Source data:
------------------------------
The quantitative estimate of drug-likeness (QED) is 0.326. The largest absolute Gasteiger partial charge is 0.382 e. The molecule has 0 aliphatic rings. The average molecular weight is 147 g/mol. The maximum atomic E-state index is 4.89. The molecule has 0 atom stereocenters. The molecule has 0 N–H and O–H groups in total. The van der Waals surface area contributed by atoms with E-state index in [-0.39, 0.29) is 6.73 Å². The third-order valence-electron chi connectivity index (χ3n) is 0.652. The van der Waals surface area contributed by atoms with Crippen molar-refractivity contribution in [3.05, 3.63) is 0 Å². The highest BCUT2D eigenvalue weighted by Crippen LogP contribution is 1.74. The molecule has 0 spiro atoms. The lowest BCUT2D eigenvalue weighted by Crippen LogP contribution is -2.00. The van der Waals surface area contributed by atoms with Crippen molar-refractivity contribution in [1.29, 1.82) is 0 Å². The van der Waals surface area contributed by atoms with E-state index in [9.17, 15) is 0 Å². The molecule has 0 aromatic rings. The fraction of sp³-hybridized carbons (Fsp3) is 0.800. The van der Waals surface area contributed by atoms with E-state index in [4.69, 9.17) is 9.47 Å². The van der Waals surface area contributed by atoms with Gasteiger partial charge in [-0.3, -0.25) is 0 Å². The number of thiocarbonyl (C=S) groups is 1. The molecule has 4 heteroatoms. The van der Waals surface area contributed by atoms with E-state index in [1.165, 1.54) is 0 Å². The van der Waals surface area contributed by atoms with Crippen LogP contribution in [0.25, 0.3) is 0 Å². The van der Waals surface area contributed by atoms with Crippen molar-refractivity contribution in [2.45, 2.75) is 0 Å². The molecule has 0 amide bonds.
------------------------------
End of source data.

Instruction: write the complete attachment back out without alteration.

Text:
The quantitative estimate of drug-likeness (QED) is 0.326. The largest absolute Gasteiger partial charge is 0.382 e. The molecule has 0 aliphatic rings. The average molecular weight is 147 g/mol. The maximum atomic E-state index is 4.89. The molecule has 0 atom stereocenters. The molecule has 0 N–H and O–H groups in total. The van der Waals surface area contributed by atoms with E-state index in [-0.39, 0.29) is 6.73 Å². The third-order valence-electron chi connectivity index (χ3n) is 0.652. The van der Waals surface area contributed by atoms with Crippen molar-refractivity contribution in [3.05, 3.63) is 0 Å². The highest BCUT2D eigenvalue weighted by Crippen LogP contribution is 1.74. The molecule has 0 spiro atoms. The lowest BCUT2D eigenvalue weighted by Crippen LogP contribution is -2.00. The van der Waals surface area contributed by atoms with Crippen molar-refractivity contribution in [1.29, 1.82) is 0 Å². The van der Waals surface area contributed by atoms with E-state index in [9.17, 15) is 0 Å². The molecule has 0 aromatic rings. The fraction of sp³-hybridized carbons (Fsp3) is 0.800. The van der Waals surface area contributed by atoms with E-state index in [4.69, 9.17) is 9.47 Å². The van der Waals surface area contributed by atoms with Gasteiger partial charge in [-0.3, -0.25) is 0 Å². The number of thiocarbonyl (C=S) groups is 1. The molecule has 4 heteroatoms. The van der Waals surface area contributed by atoms with E-state index in [1.165, 1.54) is 0 Å². The van der Waals surface area contributed by atoms with Crippen LogP contribution in [0.25, 0.3) is 0 Å². The van der Waals surface area contributed by atoms with Crippen molar-refractivity contribution in [2.45, 2.75) is 0 Å². The molecule has 0 amide bonds.